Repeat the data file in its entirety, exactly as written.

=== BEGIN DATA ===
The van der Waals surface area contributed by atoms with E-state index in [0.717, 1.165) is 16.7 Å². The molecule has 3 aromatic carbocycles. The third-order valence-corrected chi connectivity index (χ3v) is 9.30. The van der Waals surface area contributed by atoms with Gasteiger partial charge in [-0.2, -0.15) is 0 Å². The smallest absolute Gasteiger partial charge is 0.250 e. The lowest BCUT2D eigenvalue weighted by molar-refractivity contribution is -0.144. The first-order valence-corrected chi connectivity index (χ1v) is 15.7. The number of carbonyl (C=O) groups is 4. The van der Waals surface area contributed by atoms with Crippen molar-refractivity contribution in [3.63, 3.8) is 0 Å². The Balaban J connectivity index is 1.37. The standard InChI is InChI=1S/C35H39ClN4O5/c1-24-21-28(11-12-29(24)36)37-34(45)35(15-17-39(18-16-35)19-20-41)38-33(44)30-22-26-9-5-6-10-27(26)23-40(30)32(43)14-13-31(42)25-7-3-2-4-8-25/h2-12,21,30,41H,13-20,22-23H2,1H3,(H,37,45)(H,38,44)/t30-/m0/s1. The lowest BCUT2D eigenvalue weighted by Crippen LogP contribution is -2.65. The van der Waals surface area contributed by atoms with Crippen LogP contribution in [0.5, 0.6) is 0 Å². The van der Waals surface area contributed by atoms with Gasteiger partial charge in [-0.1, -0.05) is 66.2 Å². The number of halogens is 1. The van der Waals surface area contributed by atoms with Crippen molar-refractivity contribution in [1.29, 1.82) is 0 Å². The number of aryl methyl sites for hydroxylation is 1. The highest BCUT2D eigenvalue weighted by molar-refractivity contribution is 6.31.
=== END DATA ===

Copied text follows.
The van der Waals surface area contributed by atoms with E-state index in [0.717, 1.165) is 16.7 Å². The molecule has 3 aromatic carbocycles. The third-order valence-corrected chi connectivity index (χ3v) is 9.30. The van der Waals surface area contributed by atoms with Gasteiger partial charge in [-0.2, -0.15) is 0 Å². The smallest absolute Gasteiger partial charge is 0.250 e. The lowest BCUT2D eigenvalue weighted by molar-refractivity contribution is -0.144. The first-order valence-corrected chi connectivity index (χ1v) is 15.7. The number of carbonyl (C=O) groups is 4. The van der Waals surface area contributed by atoms with Crippen molar-refractivity contribution in [3.63, 3.8) is 0 Å². The Balaban J connectivity index is 1.37. The standard InChI is InChI=1S/C35H39ClN4O5/c1-24-21-28(11-12-29(24)36)37-34(45)35(15-17-39(18-16-35)19-20-41)38-33(44)30-22-26-9-5-6-10-27(26)23-40(30)32(43)14-13-31(42)25-7-3-2-4-8-25/h2-12,21,30,41H,13-20,22-23H2,1H3,(H,37,45)(H,38,44)/t30-/m0/s1. The lowest BCUT2D eigenvalue weighted by Crippen LogP contribution is -2.65. The van der Waals surface area contributed by atoms with Crippen LogP contribution in [0.5, 0.6) is 0 Å². The van der Waals surface area contributed by atoms with Gasteiger partial charge in [-0.1, -0.05) is 66.2 Å². The number of halogens is 1. The van der Waals surface area contributed by atoms with Crippen molar-refractivity contribution in [1.29, 1.82) is 0 Å². The number of aryl methyl sites for hydroxylation is 1. The highest BCUT2D eigenvalue weighted by molar-refractivity contribution is 6.31.